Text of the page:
Written on December 11, 2013 at 12:00 pm , by Family Circle
Written by Rachel Macy Stafford
From a very young age, my older daughter, Natalie, has been a gift giver. Like most children’s, her offerings consisted of items that adults wouldn’t ordinarily classify as gifts. Broken seashells, traumatized frogs, dying weeds and misshapen rocks were often presented in small, dirt-laden hands beneath a wide smile. In the past two years Natalie’s gift-giving practices have moved up a notch. Gifts are no longer found in nature; they are found in our home.
Yes, it’s re-gifting at its best—wrapping barely used items and presenting them with great love.
Although highly practical and earth-friendly, this gift-giving practice brought to mind words like “tacky” and “cheap.” But for some reason, I had enough sense to stand aside and let my child give as her heart dictated.
Last Christmas Eve, Natalie spent hours wrapping barely used bottles of lotion, tiny hotel shampoos and gently used books. She then declared she wanted to distribute the colorful packages to homeless people in the downtown area. Her very first recipient was a frail, elderly woman with sad eyes who clutched her life’s possessions in a ripped trash bag. It wasn’t until I watched this woman’s face completely transform at the mere sight of my pint-size gift-bearer that I got over myself.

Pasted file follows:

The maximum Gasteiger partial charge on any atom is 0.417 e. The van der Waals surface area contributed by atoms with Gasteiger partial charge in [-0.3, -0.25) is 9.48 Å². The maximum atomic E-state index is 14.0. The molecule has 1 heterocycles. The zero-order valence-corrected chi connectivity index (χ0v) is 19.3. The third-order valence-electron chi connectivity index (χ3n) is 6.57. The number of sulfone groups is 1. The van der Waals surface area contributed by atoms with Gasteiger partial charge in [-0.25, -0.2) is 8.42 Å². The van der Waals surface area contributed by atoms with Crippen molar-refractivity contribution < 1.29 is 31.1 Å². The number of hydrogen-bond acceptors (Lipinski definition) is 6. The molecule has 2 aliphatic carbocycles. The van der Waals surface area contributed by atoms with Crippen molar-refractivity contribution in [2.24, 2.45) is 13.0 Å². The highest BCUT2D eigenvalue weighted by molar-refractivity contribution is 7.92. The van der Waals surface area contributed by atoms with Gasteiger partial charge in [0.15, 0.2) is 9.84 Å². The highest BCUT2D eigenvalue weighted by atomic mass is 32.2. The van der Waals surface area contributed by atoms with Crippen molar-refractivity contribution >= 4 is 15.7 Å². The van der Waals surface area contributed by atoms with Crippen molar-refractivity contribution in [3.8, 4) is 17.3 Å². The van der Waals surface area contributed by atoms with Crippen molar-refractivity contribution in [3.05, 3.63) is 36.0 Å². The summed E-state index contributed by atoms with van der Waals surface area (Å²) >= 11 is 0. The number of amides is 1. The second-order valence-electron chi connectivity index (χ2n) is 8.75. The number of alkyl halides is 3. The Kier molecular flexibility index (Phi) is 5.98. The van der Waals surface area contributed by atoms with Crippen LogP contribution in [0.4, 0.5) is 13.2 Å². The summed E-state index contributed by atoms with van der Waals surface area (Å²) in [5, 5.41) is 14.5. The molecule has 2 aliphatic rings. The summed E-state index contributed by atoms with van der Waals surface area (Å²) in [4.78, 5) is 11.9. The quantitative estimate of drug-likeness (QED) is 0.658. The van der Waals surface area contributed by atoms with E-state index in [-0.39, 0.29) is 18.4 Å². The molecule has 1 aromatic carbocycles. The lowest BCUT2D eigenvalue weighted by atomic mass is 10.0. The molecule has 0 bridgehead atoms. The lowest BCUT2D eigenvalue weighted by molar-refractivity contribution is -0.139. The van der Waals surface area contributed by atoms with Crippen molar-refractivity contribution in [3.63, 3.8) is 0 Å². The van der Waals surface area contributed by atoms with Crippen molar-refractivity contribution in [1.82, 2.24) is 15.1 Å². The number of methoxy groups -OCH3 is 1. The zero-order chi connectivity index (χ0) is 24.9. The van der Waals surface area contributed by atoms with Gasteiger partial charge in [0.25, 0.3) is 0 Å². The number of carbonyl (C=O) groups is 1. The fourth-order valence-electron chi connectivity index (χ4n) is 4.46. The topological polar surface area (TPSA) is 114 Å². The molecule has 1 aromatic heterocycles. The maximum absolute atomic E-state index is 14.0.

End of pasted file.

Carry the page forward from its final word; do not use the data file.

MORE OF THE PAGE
Shortly thereafter, Natalie thought it would be nice to create a care package for a family in India with whom we’d connected through Operation Christmas Child. On top of the new pajamas, packaged toothbrushes and pristine white socks, she placed two hairbrushes that she and her little sister had used for almost a month. Natalie was adamant that the brushes must be included. It wasn’t until we received a thank-you note with this picture that I vowed I would never cringe at her gift-giving practices again.
In fact, when the mood strikes and a present is needed, I thoroughly enjoy watching Natalie search the bottom of her messy closet for the ideal gift. I am now quite certain there is something miraculous in the way my daughter gives—in the way all children give.
Children remind us on a daily basis that our most precious gift is when we stop in the midst of our busy lives and give a piece of ourselves—our undivided attention, a lingering embrace, a word of encouragement, snuggles in bed, one-on-one time or a helping hand. This season, consider giving like children do. Rather than spending hours at the mall shopping for the “perfect” gift, remember that what your loved ones want most this year is you.